Materials and Methods
Mature male and female gametophytes of S. lomentaria (Lyngbye)Link were collected from March to May 1999-2001, at Charatsunai, Muroran,Hokkaido (42° 19′ N, 140° 59′ E). Liberation of the male and female gametes and induction of plasmogamy have been described previously(Nagasato et al., 1999b;Nagasato et al., 2000). Female gametes were first inoculated into a drop of PESI medium(Tatewaki, 1966) on coverslips, or gel support films (ATTO, Japan) that were previously washed with distilled water, cut into a less than 1 cm side-length triangle, and attached to the petri dishes by adhesive tape. After female gametes had settled, the male gametes were added. When excess male gametes were added to the settled female gametes, polyspermy took place frequently. After 10 minutes, motile male gametes were washed out with sterilized seawater and zygotes were cultured in PESI medium under fluorescent lamps (30-40μmol/m2/s photon flux density) at 14°C long-day condition(14 hours light: 10 hours dark).
Polyspermic zygotes on coverslips, 32-34 hours after fertilization, were fixed and stained with sea water containing 1% glutaraldehyde and 1 μg/ml DAPI (4′-6-diamidino-2-phenylindole) for 10 minutes. Chloroplasts could be simultaneously observed as red by their autofluorescence of chlorophylls.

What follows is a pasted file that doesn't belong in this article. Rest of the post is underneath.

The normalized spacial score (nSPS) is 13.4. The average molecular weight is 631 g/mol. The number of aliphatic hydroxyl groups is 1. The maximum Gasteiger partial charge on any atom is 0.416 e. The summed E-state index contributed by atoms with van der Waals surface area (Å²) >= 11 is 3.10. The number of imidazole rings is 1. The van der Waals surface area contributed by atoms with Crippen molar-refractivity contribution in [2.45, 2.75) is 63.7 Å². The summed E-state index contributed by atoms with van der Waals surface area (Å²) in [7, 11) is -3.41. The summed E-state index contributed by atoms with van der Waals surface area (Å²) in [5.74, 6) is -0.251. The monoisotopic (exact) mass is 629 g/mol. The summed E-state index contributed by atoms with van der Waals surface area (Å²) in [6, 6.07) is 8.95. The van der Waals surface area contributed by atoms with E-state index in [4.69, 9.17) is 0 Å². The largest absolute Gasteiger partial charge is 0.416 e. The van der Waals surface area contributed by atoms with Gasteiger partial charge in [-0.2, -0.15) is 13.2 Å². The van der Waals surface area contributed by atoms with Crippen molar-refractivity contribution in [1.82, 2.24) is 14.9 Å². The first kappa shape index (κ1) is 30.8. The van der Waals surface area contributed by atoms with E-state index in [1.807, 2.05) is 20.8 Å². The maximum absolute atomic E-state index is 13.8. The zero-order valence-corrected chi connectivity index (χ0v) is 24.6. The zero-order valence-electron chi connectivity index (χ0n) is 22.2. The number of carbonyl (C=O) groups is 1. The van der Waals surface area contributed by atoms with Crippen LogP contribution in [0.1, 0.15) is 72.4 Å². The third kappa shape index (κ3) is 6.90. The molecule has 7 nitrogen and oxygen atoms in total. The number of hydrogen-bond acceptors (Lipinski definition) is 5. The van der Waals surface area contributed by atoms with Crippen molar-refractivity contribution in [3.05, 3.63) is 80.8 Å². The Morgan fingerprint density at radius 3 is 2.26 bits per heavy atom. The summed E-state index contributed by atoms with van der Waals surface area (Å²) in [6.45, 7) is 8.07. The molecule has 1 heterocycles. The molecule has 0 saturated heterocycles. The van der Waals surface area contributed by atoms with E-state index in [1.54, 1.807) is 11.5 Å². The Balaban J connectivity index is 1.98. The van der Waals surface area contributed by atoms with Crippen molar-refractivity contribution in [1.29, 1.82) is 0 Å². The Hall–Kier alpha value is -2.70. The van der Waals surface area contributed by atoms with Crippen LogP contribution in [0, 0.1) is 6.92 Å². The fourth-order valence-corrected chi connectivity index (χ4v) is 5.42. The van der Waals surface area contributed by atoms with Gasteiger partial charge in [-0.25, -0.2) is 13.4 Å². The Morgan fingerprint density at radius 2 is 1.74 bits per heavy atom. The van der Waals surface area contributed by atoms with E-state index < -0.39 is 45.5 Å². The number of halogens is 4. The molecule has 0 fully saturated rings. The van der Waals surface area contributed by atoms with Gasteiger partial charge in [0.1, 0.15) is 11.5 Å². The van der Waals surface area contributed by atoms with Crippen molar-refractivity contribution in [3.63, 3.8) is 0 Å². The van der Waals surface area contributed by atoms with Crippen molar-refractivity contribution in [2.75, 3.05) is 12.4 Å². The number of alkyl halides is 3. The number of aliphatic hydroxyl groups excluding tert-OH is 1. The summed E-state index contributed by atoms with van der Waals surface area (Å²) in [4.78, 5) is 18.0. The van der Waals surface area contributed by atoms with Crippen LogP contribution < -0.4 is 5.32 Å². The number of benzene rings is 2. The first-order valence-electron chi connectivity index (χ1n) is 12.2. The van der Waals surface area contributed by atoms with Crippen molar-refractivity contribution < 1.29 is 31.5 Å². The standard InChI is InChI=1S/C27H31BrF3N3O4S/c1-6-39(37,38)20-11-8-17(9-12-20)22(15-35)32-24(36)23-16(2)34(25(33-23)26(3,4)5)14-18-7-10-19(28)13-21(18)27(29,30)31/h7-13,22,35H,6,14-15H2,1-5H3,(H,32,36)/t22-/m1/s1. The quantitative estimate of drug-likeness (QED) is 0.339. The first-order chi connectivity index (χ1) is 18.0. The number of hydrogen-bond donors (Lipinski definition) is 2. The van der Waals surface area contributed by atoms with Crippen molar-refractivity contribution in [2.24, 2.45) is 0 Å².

In preparation for immunofluorescence microscopy, zygotes on coverslips were fixed for 1 hour at room temperature in 3% paraformaldehyde and 0.5%glutaraldehyde in PHEM buffer (60 mM Pipes, 25 mM Hepes, 10 mM EGTA, 2 mM MgCl2, pH 7.4) with 3% NaCl. After fixing, they were washed several times with modified PBS (513 mM NaCl, 2.7 mM KCl, 4.9 mM Na2HPO4, 1.5 mM KH2PO4, pH 7.4)and gradually changed into PBS (137 mM NaCl, 2.7 mM KCl, 4.9 mM Na2HPO4, 1.5 mM KH2PO4, pH 7.4). The zygotes were slightly squashed between slide and coverslip to facilitate penetration of antibodies. Samples were treated with PBS containing 5% Triton X-100 for 60 minutes at room temperature and washed with PBS several times. Then they were incubated for 30 minutes in PBS containing 1 mg/ml NaBH4, followed by several rinses in PBS. Samples were incubated for 30 minutes at 30°C in blocking solution (2.5% nonfat milk, 5% normal goat serum and 0.05% NaN3 in PBS). Afterwards they were incubated overnight at 22°C with a polyclonal anti-centrin antibody (a gift from M. Melkonian, University of Cologne, Germany) diluted 1:250 in PBS. After rinsing in PBS, the samples were incubated for 60 minutes at 30°C with an anti-β-tubulin antibody (Amersham Pharmacia, Uppsala, Sweden; diluted 1:50 in PBS), rinsed again in PBS and incubated for 60 minutes at 30°C with rhodamine-conjugated goat anti-rabbit IgG (Bio Source International,Camarillo, CA; diluted 1:50) and FITC-conjugated goat anti-mouse IgG (Bio Source International; diluted 1:50). They were washed with PBS several times,stained for 10 minutes at room temperature with DAPI(4′-6-diamido-2-phenylindole; 0.5 μg/ml in PBS), and rinsed with PBS. Finally, the samples were mounted in Mowiol 4-88 mounting medium containing 0.2% p-phenylendiamine (Osborn and Weber, 1982).